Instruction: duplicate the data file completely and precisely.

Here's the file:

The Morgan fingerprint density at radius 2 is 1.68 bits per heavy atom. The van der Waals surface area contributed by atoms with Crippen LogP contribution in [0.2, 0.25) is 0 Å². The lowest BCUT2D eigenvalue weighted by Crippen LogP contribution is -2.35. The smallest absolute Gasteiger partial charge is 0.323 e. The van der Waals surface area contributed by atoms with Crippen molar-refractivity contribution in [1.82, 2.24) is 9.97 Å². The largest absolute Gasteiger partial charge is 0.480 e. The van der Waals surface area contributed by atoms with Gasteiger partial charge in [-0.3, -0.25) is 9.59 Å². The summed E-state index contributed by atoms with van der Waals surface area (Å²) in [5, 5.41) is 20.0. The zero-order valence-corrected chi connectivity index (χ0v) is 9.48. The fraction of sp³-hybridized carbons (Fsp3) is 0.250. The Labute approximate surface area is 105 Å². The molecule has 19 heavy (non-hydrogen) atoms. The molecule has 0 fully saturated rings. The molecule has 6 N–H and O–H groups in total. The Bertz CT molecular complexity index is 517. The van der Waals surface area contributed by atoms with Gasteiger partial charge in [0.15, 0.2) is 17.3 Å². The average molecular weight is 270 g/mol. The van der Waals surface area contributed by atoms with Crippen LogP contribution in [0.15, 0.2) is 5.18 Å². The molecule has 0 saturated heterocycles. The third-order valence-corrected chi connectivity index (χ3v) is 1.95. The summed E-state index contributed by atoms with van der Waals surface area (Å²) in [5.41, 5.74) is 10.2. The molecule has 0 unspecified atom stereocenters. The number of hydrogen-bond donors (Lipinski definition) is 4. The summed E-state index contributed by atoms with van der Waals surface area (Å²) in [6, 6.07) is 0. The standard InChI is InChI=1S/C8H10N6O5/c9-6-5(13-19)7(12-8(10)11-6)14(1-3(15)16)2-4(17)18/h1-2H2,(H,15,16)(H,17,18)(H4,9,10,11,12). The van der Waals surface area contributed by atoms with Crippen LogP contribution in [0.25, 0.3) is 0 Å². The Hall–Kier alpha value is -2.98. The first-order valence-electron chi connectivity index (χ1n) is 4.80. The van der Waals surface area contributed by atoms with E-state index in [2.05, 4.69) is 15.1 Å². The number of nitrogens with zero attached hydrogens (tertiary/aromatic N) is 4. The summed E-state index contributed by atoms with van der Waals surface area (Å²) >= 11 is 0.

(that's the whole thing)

The Morgan fingerprint density at radius 2 is 1.68 bits per heavy atom. The van der Waals surface area contributed by atoms with Crippen LogP contribution in [0.2, 0.25) is 0 Å². The lowest BCUT2D eigenvalue weighted by Crippen LogP contribution is -2.35. The smallest absolute Gasteiger partial charge is 0.323 e. The van der Waals surface area contributed by atoms with Crippen molar-refractivity contribution in [1.82, 2.24) is 9.97 Å². The largest absolute Gasteiger partial charge is 0.480 e. The van der Waals surface area contributed by atoms with Gasteiger partial charge in [-0.3, -0.25) is 9.59 Å². The summed E-state index contributed by atoms with van der Waals surface area (Å²) in [5, 5.41) is 20.0. The zero-order valence-corrected chi connectivity index (χ0v) is 9.48. The fraction of sp³-hybridized carbons (Fsp3) is 0.250. The Labute approximate surface area is 105 Å². The molecule has 19 heavy (non-hydrogen) atoms. The molecule has 0 fully saturated rings. The molecule has 6 N–H and O–H groups in total. The Bertz CT molecular complexity index is 517. The van der Waals surface area contributed by atoms with Gasteiger partial charge in [0.15, 0.2) is 17.3 Å². The average molecular weight is 270 g/mol. The van der Waals surface area contributed by atoms with Crippen LogP contribution in [0.15, 0.2) is 5.18 Å². The molecule has 0 saturated heterocycles. The third-order valence-corrected chi connectivity index (χ3v) is 1.95. The summed E-state index contributed by atoms with van der Waals surface area (Å²) in [5.41, 5.74) is 10.2. The molecule has 0 unspecified atom stereocenters. The number of hydrogen-bond donors (Lipinski definition) is 4. The summed E-state index contributed by atoms with van der Waals surface area (Å²) in [6, 6.07) is 0. The standard InChI is InChI=1S/C8H10N6O5/c9-6-5(13-19)7(12-8(10)11-6)14(1-3(15)16)2-4(17)18/h1-2H2,(H,15,16)(H,17,18)(H4,9,10,11,12). The van der Waals surface area contributed by atoms with Crippen LogP contribution in [0.25, 0.3) is 0 Å². The Hall–Kier alpha value is -2.98. The first-order valence-electron chi connectivity index (χ1n) is 4.80. The van der Waals surface area contributed by atoms with E-state index in [2.05, 4.69) is 15.1 Å². The number of nitrogens with zero attached hydrogens (tertiary/aromatic N) is 4. The summed E-state index contributed by atoms with van der Waals surface area (Å²) >= 11 is 0.